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Utilising FRAMs in automotive applications

Posted: 21 Jul 2015 ?? ?Print Version ?Bookmark and Share

Keywords:FRAMs? Ferroelectric random access memory? nonvolatile? Event Data Recorders? EEPROM?

FRAMs can be used for nonvolatile data logging in most automotive sub systems such as smart airbags, stability control, power train, dashboard instrumentation, battery management, engine controls and infotainment applications. AEC-Q100 qualified FRAMs are built to bear the extended grade temperatures under the hood.

Ferroelectric random access memory (FRAM) has been successfully deployed in high-reliability applications such as industrial control systems, industrial automation systems, mission critical space applications, and high reliability military applications. FRAMs have been proven to be a trusted and reliable nonvolatile memory technology and are serving in most of these applications for more than 20 years. High performance and high reliability, AEC-Q100 qualified automotive FRAMs are qualified for Grade-3 (-40 C to +85 C) and Grade-1 (-40 C to +125 C) automotive applications. High reliability of FRAM cells and almost infinite (100 trillion) write cycles makes FRAM one of the best fits for all next-generation automotive applications that offer high fuel efficiency, enhanced safety features, high-end automation, and controls.

FRAMs can be used for nonvolatile data logging in most automotive sub systems such as smart airbags, stability control, power train, dashboard instrumentation, battery management, engine controls and infotainment applications. AEC-Q100 qualified FRAMs are built to bear the extended grade temperatures under the hood.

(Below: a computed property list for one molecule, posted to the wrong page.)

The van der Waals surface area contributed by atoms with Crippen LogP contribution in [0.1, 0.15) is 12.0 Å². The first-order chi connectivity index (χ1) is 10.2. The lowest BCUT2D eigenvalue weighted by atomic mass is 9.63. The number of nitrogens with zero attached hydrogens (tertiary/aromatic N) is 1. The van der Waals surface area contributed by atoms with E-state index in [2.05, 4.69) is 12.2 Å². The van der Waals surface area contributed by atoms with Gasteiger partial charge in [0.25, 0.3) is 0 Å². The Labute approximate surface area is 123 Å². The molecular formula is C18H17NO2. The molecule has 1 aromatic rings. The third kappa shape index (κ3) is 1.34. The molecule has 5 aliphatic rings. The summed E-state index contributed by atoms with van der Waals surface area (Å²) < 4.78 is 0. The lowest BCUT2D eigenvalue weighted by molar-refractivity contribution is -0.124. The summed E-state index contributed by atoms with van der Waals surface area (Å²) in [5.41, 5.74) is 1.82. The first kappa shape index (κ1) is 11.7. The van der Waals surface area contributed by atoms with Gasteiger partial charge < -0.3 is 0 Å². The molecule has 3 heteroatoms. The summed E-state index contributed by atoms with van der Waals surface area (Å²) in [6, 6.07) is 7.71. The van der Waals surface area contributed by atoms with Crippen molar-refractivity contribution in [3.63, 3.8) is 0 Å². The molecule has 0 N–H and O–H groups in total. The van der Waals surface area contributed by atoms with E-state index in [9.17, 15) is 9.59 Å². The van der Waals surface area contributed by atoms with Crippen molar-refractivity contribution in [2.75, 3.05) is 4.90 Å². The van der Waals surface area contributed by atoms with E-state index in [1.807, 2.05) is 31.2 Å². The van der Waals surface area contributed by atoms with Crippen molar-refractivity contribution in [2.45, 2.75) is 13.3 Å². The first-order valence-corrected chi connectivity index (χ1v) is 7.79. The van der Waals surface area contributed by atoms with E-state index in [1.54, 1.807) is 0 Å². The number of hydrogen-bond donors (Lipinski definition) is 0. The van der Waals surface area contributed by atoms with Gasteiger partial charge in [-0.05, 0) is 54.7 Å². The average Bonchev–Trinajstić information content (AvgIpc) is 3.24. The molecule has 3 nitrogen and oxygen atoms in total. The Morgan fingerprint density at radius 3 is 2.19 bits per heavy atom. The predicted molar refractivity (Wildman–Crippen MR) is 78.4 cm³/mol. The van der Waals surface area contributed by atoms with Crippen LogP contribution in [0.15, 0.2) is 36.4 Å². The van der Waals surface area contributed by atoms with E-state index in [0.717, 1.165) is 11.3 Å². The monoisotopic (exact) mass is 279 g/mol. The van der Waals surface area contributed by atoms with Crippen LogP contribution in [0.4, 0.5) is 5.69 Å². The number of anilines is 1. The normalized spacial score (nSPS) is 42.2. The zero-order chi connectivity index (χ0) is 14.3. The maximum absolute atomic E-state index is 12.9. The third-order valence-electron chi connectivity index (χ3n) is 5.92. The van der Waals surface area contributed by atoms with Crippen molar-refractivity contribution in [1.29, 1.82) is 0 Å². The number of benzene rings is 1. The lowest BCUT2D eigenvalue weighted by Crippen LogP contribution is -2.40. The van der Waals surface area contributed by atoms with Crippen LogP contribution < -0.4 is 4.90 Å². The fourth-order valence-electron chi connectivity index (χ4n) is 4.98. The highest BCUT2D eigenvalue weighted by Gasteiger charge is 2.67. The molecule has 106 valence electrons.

This technical article discusses the use of FRAM in Automotive Event Data Recorders.

What is an EDR in automotive?
An Automotive Event Data Recorder or EDR is in some ways similar to the data recorders used in airplanes and trains. EDRs are also known as automotive "Black Boxes" or "Crash Recorders". EDRs were originally designed to capture and record the data from different control modules within an automotive unit and use the captured data for analysis to improve the airbag performance in the next design. Data captured by the EDR includes severity of collision by measuring force of impact, vehicle speed, engine RPMs, steering input, throttle position, braking status, seat belt status, air-pressure in tyres, warning signals, and finally the airbag deployment.

Figure 1: Example of a car crash.

The EDR records the length of data for a few seconds before, during, and after a crash for the purpose of monitoring and accessing vehicle safety system performance. The NHTSA (National Highway Traffic Safety Administration) states that this data can provide valuable information on severity of crash and can be used to diagnose whether or not the vehicle was operating properly at the time of crash. Information stored in EDRs is also used in finding the major cause of accidents that, in turn, helps auto manufactures in innovating and deploying more advanced safety systems. EDR data also helps government agencies and road construction companies take appropriate safety precautions at the time of highway construction so that construction defects /negligence can be minimised and fatal accidents can be avoided.

How does an EDR work?
The following key features are required in an EDR: Accuracy, Collection, Storage, Survivability and Retrievability.

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